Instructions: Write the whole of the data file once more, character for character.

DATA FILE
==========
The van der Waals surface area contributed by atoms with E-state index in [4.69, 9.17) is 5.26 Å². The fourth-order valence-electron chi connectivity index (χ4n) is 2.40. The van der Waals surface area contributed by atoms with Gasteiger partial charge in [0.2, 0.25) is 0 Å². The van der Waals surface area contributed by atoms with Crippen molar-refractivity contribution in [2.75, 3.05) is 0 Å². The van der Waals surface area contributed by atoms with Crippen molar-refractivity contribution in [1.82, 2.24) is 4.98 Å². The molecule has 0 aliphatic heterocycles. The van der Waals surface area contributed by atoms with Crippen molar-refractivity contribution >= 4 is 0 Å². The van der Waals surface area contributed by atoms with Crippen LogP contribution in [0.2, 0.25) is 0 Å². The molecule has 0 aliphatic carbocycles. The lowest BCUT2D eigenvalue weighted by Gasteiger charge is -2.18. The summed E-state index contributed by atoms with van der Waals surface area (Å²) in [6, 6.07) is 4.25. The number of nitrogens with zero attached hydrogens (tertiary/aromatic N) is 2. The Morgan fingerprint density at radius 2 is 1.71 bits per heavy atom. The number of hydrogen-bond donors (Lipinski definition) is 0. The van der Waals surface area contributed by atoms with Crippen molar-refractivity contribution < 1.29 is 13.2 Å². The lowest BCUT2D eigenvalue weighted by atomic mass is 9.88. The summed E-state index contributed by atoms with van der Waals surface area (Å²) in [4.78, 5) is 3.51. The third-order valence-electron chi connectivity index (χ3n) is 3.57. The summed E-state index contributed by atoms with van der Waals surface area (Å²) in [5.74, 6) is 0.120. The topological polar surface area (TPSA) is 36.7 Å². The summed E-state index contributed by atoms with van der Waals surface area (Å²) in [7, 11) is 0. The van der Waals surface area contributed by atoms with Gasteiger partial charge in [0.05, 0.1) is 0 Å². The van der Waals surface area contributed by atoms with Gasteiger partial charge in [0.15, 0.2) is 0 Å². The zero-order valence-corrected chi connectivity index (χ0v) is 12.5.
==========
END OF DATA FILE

The van der Waals surface area contributed by atoms with E-state index in [4.69, 9.17) is 5.26 Å². The fourth-order valence-electron chi connectivity index (χ4n) is 2.40. The van der Waals surface area contributed by atoms with Gasteiger partial charge in [0.2, 0.25) is 0 Å². The van der Waals surface area contributed by atoms with Crippen molar-refractivity contribution in [2.75, 3.05) is 0 Å². The van der Waals surface area contributed by atoms with Crippen molar-refractivity contribution in [1.82, 2.24) is 4.98 Å². The molecule has 0 aliphatic heterocycles. The van der Waals surface area contributed by atoms with Crippen molar-refractivity contribution >= 4 is 0 Å². The van der Waals surface area contributed by atoms with Crippen LogP contribution in [0.2, 0.25) is 0 Å². The molecule has 0 aliphatic carbocycles. The lowest BCUT2D eigenvalue weighted by Gasteiger charge is -2.18. The summed E-state index contributed by atoms with van der Waals surface area (Å²) in [6, 6.07) is 4.25. The number of nitrogens with zero attached hydrogens (tertiary/aromatic N) is 2. The Morgan fingerprint density at radius 2 is 1.71 bits per heavy atom. The number of hydrogen-bond donors (Lipinski definition) is 0. The van der Waals surface area contributed by atoms with Crippen molar-refractivity contribution < 1.29 is 13.2 Å². The lowest BCUT2D eigenvalue weighted by atomic mass is 9.88. The summed E-state index contributed by atoms with van der Waals surface area (Å²) in [4.78, 5) is 3.51. The third-order valence-electron chi connectivity index (χ3n) is 3.57. The summed E-state index contributed by atoms with van der Waals surface area (Å²) in [5.74, 6) is 0.120. The topological polar surface area (TPSA) is 36.7 Å². The summed E-state index contributed by atoms with van der Waals surface area (Å²) in [7, 11) is 0. The van der Waals surface area contributed by atoms with Gasteiger partial charge in [0.05, 0.1) is 0 Å². The van der Waals surface area contributed by atoms with Gasteiger partial charge in [0.15, 0.2) is 0 Å². The zero-order valence-corrected chi connectivity index (χ0v) is 12.5.